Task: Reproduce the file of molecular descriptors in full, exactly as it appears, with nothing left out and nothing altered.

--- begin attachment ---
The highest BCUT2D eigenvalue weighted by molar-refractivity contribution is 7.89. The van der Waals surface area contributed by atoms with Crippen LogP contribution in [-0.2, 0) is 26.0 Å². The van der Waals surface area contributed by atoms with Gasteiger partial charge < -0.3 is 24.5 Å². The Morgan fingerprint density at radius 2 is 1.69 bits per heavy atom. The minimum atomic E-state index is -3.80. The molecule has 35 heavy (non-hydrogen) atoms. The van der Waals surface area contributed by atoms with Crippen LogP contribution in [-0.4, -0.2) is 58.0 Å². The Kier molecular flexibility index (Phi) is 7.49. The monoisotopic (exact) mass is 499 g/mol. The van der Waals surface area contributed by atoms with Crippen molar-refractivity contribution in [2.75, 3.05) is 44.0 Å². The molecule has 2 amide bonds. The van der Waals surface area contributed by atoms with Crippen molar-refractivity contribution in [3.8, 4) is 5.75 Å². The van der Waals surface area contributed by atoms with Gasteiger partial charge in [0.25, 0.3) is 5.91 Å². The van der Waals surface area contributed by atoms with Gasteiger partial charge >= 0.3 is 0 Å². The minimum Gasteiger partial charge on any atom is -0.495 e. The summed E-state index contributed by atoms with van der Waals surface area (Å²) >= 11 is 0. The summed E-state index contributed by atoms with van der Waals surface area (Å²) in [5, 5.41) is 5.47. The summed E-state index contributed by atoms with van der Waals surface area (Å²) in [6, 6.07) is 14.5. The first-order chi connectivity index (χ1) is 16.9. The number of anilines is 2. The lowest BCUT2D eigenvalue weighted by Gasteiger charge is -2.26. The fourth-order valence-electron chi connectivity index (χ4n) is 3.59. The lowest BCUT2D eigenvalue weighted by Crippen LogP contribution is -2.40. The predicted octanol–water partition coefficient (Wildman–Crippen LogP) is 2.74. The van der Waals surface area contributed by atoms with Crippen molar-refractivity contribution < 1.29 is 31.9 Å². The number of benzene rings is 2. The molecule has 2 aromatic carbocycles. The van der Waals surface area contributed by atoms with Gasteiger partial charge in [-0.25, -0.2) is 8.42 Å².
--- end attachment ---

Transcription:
The highest BCUT2D eigenvalue weighted by molar-refractivity contribution is 7.89. The van der Waals surface area contributed by atoms with Crippen LogP contribution in [-0.2, 0) is 26.0 Å². The van der Waals surface area contributed by atoms with Gasteiger partial charge < -0.3 is 24.5 Å². The Morgan fingerprint density at radius 2 is 1.69 bits per heavy atom. The minimum atomic E-state index is -3.80. The molecule has 35 heavy (non-hydrogen) atoms. The van der Waals surface area contributed by atoms with Crippen LogP contribution in [-0.4, -0.2) is 58.0 Å². The Kier molecular flexibility index (Phi) is 7.49. The monoisotopic (exact) mass is 499 g/mol. The van der Waals surface area contributed by atoms with Crippen molar-refractivity contribution in [2.75, 3.05) is 44.0 Å². The molecule has 2 amide bonds. The van der Waals surface area contributed by atoms with Crippen molar-refractivity contribution in [3.8, 4) is 5.75 Å². The van der Waals surface area contributed by atoms with Gasteiger partial charge in [0.25, 0.3) is 5.91 Å². The van der Waals surface area contributed by atoms with Gasteiger partial charge >= 0.3 is 0 Å². The minimum Gasteiger partial charge on any atom is -0.495 e. The summed E-state index contributed by atoms with van der Waals surface area (Å²) >= 11 is 0. The summed E-state index contributed by atoms with van der Waals surface area (Å²) in [5, 5.41) is 5.47. The summed E-state index contributed by atoms with van der Waals surface area (Å²) in [6, 6.07) is 14.5. The first-order chi connectivity index (χ1) is 16.9. The number of anilines is 2. The lowest BCUT2D eigenvalue weighted by Gasteiger charge is -2.26. The fourth-order valence-electron chi connectivity index (χ4n) is 3.59. The lowest BCUT2D eigenvalue weighted by Crippen LogP contribution is -2.40. The predicted octanol–water partition coefficient (Wildman–Crippen LogP) is 2.74. The van der Waals surface area contributed by atoms with Crippen molar-refractivity contribution < 1.29 is 31.9 Å². The number of benzene rings is 2. The molecule has 2 aromatic carbocycles. The van der Waals surface area contributed by atoms with Gasteiger partial charge in [-0.25, -0.2) is 8.42 Å².